In some embodiments, the polarization of optical beam 550 can be changed on passing through portion 32. For example, in some embodiments, optical beam 550 can enter acousto-optical cell 10 as a linearly polarized optical beam, and modulated beam 560 can emerge from cell 10 having one or more components that are linearly polarized (e.g., in the same or a different direction relative to optical beam 550) or not linearly polarized (e.g., circularly polarized, elliptically polarized).

In certain embodiments, other properties of optical beam 550 can be changed on passing through portion 32, such as, for example, a spatial position of optical beam 550. In general, more than one property of optical beam 550 can be changed in the interaction with portion 32 of cell 10. For example, both the amplitude and phase of beam 550 can be changed.

In some embodiments, acousto-optic modulator 510 includes one or more optical elements 34 configured to adjust the polarization state of modulated beam 560. For example, in certain embodiments, modulated beam 560 includes two beam components having different frequencies emerging from acousto-optic cell 10. Either or both of the two beam components can have polarization states that are not linear (e.g., circular, elliptical). Optical element 34 can be configured to convert the polarization states of the beam components to linear polarization states. For example, after passing through element 34, modulated beam 560 can include two linearly and orthogonally polarized beam components having different frequencies.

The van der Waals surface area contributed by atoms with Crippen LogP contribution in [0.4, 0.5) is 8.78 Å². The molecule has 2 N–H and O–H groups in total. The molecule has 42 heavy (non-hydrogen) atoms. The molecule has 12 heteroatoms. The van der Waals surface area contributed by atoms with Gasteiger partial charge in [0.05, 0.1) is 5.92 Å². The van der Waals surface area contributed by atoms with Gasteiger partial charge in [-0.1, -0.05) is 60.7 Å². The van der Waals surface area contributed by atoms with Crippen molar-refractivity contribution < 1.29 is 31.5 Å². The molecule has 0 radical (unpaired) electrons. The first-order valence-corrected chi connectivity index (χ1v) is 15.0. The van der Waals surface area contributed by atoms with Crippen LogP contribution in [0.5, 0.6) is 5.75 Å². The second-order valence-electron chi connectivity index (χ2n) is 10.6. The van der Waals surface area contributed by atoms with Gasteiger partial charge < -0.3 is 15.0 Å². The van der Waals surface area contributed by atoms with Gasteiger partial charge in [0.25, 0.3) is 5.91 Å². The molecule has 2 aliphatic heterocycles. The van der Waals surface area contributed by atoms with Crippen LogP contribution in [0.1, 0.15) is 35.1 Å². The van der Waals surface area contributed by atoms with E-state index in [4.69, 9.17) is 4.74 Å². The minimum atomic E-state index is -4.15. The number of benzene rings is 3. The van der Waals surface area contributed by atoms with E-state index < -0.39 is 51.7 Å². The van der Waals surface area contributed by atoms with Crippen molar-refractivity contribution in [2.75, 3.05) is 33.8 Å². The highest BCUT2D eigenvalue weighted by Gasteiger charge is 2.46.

In certain embodiments, element 34 can be a waveplate. For example, input optical beam 550 can have a wavelength λ, and element 34 can be a half-waveplate at λ, or a quarter-waveplate at λ, or another type of waveplate at λ. Optical element 34 can be formed from a birefringent material such as quartz, for example. Alternatively, or in addition, acousto-optic modulator 510 can include other types of elements 34 configured to adjust the polarization states of beam components of modulated beam 560, such as liquid crystal modulators.

FIG. 3A shows an embodiment of acousto-optic cell 10. A direction of incidence of optical beam 550 upon input interface 26 is indicated by arrow 25. Acousto-optic cell 10 includes one or more optical substrate materials, each of which can be optically isotropic or anisotropic. Positioned on interface 28 of acousto-optic cell 10 is transducer 12. Transducer 12 includes electrodes 11A and 11B on opposite surfaces, and a layer of transducer material 11C between the electrodes. Electrodes 11A and 11B are coupled to a power supply 21 via communication lines 23A and 23B to apply a potential difference across transducer 12. Providing a potential difference across the electrodes of transducer 12 can induce a change in a dimension of transducer material 11C, launching an acoustic wave into the material of acousto-optic cell 10.